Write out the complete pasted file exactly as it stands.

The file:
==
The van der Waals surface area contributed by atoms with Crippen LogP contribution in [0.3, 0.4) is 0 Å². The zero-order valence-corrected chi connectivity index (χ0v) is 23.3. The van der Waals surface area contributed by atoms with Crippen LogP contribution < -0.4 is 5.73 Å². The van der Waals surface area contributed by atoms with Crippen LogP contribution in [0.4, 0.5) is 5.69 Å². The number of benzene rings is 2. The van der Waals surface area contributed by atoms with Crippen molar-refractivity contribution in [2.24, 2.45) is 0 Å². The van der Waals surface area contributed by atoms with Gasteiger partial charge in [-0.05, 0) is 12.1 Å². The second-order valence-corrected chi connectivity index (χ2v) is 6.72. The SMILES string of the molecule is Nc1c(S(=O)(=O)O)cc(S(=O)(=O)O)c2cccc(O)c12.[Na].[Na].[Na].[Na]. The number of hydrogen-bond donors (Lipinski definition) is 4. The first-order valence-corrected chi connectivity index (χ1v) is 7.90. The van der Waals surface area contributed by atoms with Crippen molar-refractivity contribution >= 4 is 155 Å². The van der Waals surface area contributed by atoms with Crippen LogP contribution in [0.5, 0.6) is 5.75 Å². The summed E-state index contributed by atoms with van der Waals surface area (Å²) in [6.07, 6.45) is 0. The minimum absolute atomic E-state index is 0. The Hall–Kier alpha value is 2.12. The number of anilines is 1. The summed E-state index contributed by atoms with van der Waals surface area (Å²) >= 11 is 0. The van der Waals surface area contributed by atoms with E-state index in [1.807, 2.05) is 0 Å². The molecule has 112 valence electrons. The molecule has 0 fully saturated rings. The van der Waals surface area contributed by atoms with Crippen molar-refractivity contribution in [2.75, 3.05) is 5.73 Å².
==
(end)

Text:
The van der Waals surface area contributed by atoms with Crippen LogP contribution in [0.3, 0.4) is 0 Å². The zero-order valence-corrected chi connectivity index (χ0v) is 23.3. The van der Waals surface area contributed by atoms with Crippen LogP contribution < -0.4 is 5.73 Å². The van der Waals surface area contributed by atoms with Crippen LogP contribution in [0.4, 0.5) is 5.69 Å². The number of benzene rings is 2. The van der Waals surface area contributed by atoms with Crippen molar-refractivity contribution in [2.24, 2.45) is 0 Å². The van der Waals surface area contributed by atoms with Gasteiger partial charge in [-0.05, 0) is 12.1 Å². The second-order valence-corrected chi connectivity index (χ2v) is 6.72. The SMILES string of the molecule is Nc1c(S(=O)(=O)O)cc(S(=O)(=O)O)c2cccc(O)c12.[Na].[Na].[Na].[Na]. The number of hydrogen-bond donors (Lipinski definition) is 4. The first-order valence-corrected chi connectivity index (χ1v) is 7.90. The van der Waals surface area contributed by atoms with Crippen molar-refractivity contribution >= 4 is 155 Å². The van der Waals surface area contributed by atoms with Crippen LogP contribution in [0.5, 0.6) is 5.75 Å². The summed E-state index contributed by atoms with van der Waals surface area (Å²) in [6.07, 6.45) is 0. The minimum absolute atomic E-state index is 0. The Hall–Kier alpha value is 2.12. The number of anilines is 1. The summed E-state index contributed by atoms with van der Waals surface area (Å²) >= 11 is 0. The van der Waals surface area contributed by atoms with E-state index in [1.807, 2.05) is 0 Å². The molecule has 112 valence electrons. The molecule has 0 fully saturated rings. The van der Waals surface area contributed by atoms with Crippen molar-refractivity contribution in [2.75, 3.05) is 5.73 Å².